Like Non-Cancer terminal illness that can affect young (age 10-13) girls?, I have a major girl that needs to have a likely-terminal, repeatedly hospitalized, disease, but has a healthy sister. And it needs to still be deadly even if it appears in a world with effective and quick genetic engineering tech.

I was going to advance all medical tech, but that's a bit too difficult, so I'm sticking to just the genetic sciences.

It being uncaught by any screening, and only treatable by new genetic engineering tech in the final years (story start time) of her previously expected lifespan, so a "miracle cure" plot would be fine.

The leading answers in the question that inspired mine, were...

  1. Duchenne Muscular Dystrophy
  2. Congenital heart disease
  3. Cystic fibrosis
  4. Juvenile Tay–Sachs disease
  5. Rett Complex

I suppose only "Congenital Heart Disease" would be the hardest to cure even with Current Med / Gene Tech +5 Years. But are there more?

  • $\begingroup$ Does this need to be 100% medically accurate? Most of the readers would probably not care, and don't have medical expertise anyway. Professional medics are already used to chuckling at fictional medical conditions. Besides, conditions with no clear root cause do exist in the real world. $\endgroup$
    – void_ptr
    Commented Dec 20, 2020 at 2:16
  • $\begingroup$ @void_ptr - Oh, the "No Clear Root Cause" would be good. Especially since I do need a healthy sister. I'd take that answer. $\endgroup$
    – Malady
    Commented Dec 20, 2020 at 2:19
  • 1
    $\begingroup$ How is this different from the linked prior question? It looks the same to me. $\endgroup$
    – Willk
    Commented Dec 20, 2020 at 2:28
  • $\begingroup$ @Willk - Can't have anything that can be cured with genetic engineering, basically. $\endgroup$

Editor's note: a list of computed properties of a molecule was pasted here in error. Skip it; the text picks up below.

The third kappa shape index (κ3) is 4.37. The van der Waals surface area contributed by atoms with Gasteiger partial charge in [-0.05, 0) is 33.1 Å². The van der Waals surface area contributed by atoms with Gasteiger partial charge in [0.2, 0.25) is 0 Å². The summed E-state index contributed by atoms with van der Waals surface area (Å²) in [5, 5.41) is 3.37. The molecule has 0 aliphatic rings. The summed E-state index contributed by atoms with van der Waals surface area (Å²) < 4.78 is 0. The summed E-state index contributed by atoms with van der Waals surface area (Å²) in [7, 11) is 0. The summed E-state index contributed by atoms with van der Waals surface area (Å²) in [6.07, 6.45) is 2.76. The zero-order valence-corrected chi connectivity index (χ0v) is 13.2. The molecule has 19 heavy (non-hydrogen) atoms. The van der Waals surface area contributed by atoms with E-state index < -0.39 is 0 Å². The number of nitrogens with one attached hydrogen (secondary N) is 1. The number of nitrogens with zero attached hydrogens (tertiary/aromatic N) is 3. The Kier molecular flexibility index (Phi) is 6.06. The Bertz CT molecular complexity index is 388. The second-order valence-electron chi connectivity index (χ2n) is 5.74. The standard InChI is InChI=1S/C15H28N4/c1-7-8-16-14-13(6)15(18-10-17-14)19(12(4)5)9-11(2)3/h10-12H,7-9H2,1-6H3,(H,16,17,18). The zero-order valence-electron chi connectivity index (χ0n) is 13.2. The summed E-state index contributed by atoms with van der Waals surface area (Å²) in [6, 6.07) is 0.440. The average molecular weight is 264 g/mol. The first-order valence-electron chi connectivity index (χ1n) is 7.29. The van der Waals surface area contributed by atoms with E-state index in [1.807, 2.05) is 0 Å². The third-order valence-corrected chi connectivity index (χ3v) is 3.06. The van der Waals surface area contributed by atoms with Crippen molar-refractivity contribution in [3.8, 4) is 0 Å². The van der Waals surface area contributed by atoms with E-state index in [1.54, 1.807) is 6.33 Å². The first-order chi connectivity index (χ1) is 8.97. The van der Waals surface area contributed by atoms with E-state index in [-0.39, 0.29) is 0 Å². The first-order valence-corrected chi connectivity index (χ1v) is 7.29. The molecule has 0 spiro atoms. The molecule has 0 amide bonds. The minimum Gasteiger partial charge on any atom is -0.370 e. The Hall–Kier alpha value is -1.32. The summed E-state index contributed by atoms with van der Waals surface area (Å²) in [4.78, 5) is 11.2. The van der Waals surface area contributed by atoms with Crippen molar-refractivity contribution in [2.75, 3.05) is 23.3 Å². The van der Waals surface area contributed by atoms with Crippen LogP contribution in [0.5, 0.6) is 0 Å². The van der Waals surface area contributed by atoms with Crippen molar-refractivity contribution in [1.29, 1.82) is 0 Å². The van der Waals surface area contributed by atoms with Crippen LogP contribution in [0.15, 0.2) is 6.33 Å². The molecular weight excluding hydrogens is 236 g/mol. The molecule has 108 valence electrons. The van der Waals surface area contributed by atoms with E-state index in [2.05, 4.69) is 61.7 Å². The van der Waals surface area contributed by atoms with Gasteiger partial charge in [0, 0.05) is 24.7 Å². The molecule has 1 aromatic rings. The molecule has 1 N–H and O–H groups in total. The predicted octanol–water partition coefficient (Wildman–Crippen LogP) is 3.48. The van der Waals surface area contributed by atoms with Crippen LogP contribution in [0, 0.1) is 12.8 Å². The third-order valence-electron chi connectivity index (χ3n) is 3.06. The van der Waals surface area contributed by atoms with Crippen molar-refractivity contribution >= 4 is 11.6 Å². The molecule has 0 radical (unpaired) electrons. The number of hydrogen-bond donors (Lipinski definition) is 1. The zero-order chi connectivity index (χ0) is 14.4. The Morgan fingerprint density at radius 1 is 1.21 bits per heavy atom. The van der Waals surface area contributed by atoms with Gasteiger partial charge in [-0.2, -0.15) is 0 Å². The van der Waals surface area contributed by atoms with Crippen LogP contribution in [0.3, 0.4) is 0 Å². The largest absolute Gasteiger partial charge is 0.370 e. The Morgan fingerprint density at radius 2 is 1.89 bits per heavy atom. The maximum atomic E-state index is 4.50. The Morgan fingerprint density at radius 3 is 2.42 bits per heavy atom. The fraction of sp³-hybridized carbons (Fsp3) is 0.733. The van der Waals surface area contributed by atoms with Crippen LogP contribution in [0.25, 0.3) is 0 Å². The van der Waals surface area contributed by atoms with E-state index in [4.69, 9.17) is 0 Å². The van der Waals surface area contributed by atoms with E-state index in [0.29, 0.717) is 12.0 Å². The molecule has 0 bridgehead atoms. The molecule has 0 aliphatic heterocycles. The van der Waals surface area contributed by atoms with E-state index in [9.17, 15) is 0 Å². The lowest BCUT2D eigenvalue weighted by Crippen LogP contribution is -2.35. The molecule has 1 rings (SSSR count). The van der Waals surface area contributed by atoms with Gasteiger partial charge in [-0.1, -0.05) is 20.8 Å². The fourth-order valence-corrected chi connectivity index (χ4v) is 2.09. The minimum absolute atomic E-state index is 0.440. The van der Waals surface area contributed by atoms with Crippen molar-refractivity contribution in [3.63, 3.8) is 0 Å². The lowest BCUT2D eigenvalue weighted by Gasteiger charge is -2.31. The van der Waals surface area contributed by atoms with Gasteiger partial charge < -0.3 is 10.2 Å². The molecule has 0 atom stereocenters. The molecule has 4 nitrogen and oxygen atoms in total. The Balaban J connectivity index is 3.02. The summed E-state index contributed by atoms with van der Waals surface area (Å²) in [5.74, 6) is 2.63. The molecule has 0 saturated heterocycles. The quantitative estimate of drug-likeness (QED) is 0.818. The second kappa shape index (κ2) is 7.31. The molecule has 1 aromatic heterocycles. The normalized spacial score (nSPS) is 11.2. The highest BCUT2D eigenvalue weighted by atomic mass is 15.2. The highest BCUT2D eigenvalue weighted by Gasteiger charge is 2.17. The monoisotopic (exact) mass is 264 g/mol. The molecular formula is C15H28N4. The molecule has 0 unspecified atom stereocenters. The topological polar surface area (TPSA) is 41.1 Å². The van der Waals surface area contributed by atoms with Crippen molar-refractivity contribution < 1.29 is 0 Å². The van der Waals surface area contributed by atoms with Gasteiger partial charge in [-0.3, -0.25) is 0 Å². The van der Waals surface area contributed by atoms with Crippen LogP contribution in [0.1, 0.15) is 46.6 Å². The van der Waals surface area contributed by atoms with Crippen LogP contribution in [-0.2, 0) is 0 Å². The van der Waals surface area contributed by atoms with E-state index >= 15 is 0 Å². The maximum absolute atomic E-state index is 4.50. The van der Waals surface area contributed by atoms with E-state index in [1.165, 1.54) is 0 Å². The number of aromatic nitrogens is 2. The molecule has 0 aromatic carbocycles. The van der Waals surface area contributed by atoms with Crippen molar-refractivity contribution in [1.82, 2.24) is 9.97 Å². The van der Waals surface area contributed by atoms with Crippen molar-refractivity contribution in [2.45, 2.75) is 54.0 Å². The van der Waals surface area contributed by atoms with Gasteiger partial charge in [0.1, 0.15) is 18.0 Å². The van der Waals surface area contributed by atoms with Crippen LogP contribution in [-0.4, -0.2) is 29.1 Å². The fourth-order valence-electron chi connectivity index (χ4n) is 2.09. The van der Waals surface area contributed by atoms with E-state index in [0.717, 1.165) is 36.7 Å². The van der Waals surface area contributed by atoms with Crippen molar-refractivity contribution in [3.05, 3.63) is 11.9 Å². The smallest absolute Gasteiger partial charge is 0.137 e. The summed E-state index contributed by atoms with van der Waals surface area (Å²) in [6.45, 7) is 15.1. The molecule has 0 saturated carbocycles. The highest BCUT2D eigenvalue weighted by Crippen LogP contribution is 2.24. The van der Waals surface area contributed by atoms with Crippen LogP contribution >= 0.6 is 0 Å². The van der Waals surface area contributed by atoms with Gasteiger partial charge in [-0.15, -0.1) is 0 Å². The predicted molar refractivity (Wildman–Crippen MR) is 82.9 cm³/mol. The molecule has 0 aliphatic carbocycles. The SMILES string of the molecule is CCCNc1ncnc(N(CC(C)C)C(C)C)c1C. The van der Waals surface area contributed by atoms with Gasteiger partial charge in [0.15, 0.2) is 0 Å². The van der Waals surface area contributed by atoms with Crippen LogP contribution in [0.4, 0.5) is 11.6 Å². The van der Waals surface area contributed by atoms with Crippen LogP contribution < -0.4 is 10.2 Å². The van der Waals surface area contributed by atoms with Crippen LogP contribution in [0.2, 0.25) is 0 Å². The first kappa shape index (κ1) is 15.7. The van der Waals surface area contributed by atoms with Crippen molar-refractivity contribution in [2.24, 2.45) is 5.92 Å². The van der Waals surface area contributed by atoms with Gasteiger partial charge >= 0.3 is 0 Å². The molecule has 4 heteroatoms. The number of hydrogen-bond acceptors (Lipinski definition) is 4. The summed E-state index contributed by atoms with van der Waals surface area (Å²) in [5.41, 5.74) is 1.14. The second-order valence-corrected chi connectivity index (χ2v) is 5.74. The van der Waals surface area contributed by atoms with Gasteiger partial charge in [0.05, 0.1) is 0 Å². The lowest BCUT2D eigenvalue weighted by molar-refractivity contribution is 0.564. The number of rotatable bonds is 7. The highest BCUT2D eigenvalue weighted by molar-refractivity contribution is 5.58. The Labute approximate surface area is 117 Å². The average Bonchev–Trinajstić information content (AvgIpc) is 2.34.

– Malady
    Commented Dec 20, 2020 at 2:45
  • $\begingroup$ There's no miracle cures for any of the listed diseases in the other essentially identical query. Genetic engineering is one of those promising technologies that's "on the way", but is nowhere close a five year time frame. So none of those conditions are going to be magically cured that way either. Hence the question: how is this fundamentally different? $\endgroup$
    – elemtilas
    Commented Dec 20, 2020 at 19:54

2 Answers 2


Prion diseases.

They are mostly acquired but can also be genetic in origin so you can choose whatever fits your story. They are rare, difficult to detect, and slow-acting.

I imagine they are difficult to treat even with genetic therapy because once those prions run loose and self-replicate, they are there even if you gene therapy the genetic flaw away. Simply replacing bad genes with healthy ones grabbed from someone else isn't going to cut it here.

You can't genetically engineer away a foreign self-replicating substance already in your body short of making mechanisms to select and filter it out, and with prions being unrelated to both virii and bacteria and without pre-existing mechanisms (as far as I know) to modify or augment you need to cook up something from scratch. That's tough and far beyond what we see in movies like GATTACA (then again they also don't seem to even try and treat people with weak hearts so maybe they are just good at diagnosis and not treatment).

My understanding is that the misfolded proteins are more stable so you can't even design a new protein to go around unfolding them the same way they became misfolded to begin with, or at least it is more difficult to go one way than the other. You're going probably to need to be custom designing proteins or antibodies to treat any advanced form of prion disease which is a step above what most people think of when they think of genetic engineering.